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Larsson Ekström, Albin, 2020. The importance of Ecoparks for saproxylic beetles : a study on general ecological hypotheses in differently managed landscapes. Second cycle, A2E. Umeå: SLU, Dept. of Wildlife, Fish and Environmental Studies



Current forestry practices have led to a decline of deadwood availability in Swedish forests. Even though deadwood has increased somewhat in Swedish forests in later years, it is still far from estimated deadwood threshold levels and of those found in natural systems. This has in turn led to a decline in species associated with deadwood e.g. saproxylic beetles, which will be the focus group of this study. In order to halt this development, it is essential to study how different landscape management systems might influence saproxylic beetles. It is also of great importance to understand the major drivers of biodiversity, such as habitat amount or habitat heterogeneity. Ecoparks are Sveaskog’s landscape parks with a majority of the forest land being of conservation concern. Two of Sveaskog’s Ecoparks, one in northern and one in southern Sweden were the selected sites of this study, representing a multi-purpose driven forest landscape. Ecoparks are landscape-scale forest parks where at least 50% of the forest land is exempt from forestry measures. Reference sites where chosen to represent conventionally managed landscapes, but with similar properties as respective Ecoparks. Beetles were collected during 3 years in sun-exposed plots, where local (20m radius) habitat structure data was collected as well. Ecoparks held larger abundance and richness of red-listed beetles, but not of all saproxylic (deadwood dependent) beetles, compared to reference sites. Ecoparks contained different beetle community assemblages from reference sites. Deadwood amount had a positive relationship with the abundance of saproxylic beetles, as well as richness of facultative saproxylics in southern Sweden. Abundance of red-listed beetles also showed positive relationship with deadwood amount in southern Sweden. Deadwood diversity showed no conclusive effect other than being important for southern Sweden beetle community assemblages. Deadwood amount showed negative relationships to abundance within Ecoparks, compared to reference sites. Results show that more diverse and complex landscapes host different saproxylic community assemblages and larger amounts of red-listed beetles. This study supports the habitat amount hypothesis but not the habitat heterogeneity hypothesis. There are also indications that landscape complexity might influence local deadwood responses, giving support to the landscape intermediate complexity hypothesis. The results suggest that deadwood amount, in conventionally managed landscapes, should be increased at local levels. In more diverse landscapes, maintaining diversity and habitat size should be the main focus.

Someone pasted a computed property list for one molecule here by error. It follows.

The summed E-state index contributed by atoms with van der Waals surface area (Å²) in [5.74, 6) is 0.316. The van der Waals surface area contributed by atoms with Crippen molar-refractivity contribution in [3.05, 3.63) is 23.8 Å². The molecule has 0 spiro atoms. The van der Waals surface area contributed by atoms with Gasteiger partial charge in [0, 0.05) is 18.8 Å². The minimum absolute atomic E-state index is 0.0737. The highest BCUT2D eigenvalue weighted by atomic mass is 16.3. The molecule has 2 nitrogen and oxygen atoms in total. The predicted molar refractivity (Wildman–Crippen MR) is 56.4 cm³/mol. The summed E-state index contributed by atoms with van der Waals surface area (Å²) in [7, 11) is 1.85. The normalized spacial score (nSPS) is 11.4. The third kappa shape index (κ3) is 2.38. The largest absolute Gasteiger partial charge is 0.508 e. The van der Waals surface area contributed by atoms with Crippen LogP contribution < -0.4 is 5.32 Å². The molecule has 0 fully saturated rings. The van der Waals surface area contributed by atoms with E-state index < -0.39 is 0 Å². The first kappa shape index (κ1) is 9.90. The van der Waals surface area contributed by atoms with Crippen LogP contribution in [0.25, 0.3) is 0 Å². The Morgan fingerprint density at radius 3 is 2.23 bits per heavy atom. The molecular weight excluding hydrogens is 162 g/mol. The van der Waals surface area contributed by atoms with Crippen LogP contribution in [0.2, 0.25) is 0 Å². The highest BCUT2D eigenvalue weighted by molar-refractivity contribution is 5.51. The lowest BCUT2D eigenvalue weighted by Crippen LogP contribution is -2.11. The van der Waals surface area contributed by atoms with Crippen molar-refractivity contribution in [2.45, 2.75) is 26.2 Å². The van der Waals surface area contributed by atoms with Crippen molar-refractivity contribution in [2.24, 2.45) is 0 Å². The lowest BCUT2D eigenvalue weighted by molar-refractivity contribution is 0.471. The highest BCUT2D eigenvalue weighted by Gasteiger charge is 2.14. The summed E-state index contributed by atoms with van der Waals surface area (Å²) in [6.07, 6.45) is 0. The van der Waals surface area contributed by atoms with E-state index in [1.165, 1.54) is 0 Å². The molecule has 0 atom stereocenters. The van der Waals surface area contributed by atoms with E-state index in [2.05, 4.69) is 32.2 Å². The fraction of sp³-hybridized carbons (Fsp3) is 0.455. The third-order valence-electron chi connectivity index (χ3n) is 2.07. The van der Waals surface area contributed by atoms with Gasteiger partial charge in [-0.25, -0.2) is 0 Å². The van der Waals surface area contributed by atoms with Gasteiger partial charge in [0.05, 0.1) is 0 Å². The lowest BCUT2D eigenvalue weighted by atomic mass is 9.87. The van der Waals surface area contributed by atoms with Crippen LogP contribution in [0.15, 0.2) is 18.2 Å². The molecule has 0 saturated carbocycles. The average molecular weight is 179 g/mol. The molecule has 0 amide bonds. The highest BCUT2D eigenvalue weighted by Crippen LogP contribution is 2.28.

Main title:The importance of Ecoparks for saproxylic beetles
Subtitle:a study on general ecological hypotheses in differently managed landscapes
Authors:Larsson Ekström, Albin
Supervisor:Hekkala, Anne-Maarit and Bergmark, Paulina
Examiner:Mugerwa Pettersson, Roger
Series:Examensarbete / SLU, Institutionen för vilt, fisk och miljö
Volume/Sequential designation:2020:12
Year of Publication:2020
Level and depth descriptor:Second cycle, A2E
Student's programme affiliation:SM001 Euroforester - Master's Programme 120 HEC
Supervising department:(S) > Dept. of Wildlife, Fish and Environmental Studies
Keywords:deadwood, saproxylic beetles, habitat amount hypothesis, habitat heterogeneity hypothesis, landscape ecology, landscape intermediate complexity hypothesis
Permanent URL:
Subject. Use of subject categories until 2023-04-30.:Nature conservation and land resources
Deposited On:08 Jul 2020 09:30
Metadata Last Modified:09 Jul 2020 01:14

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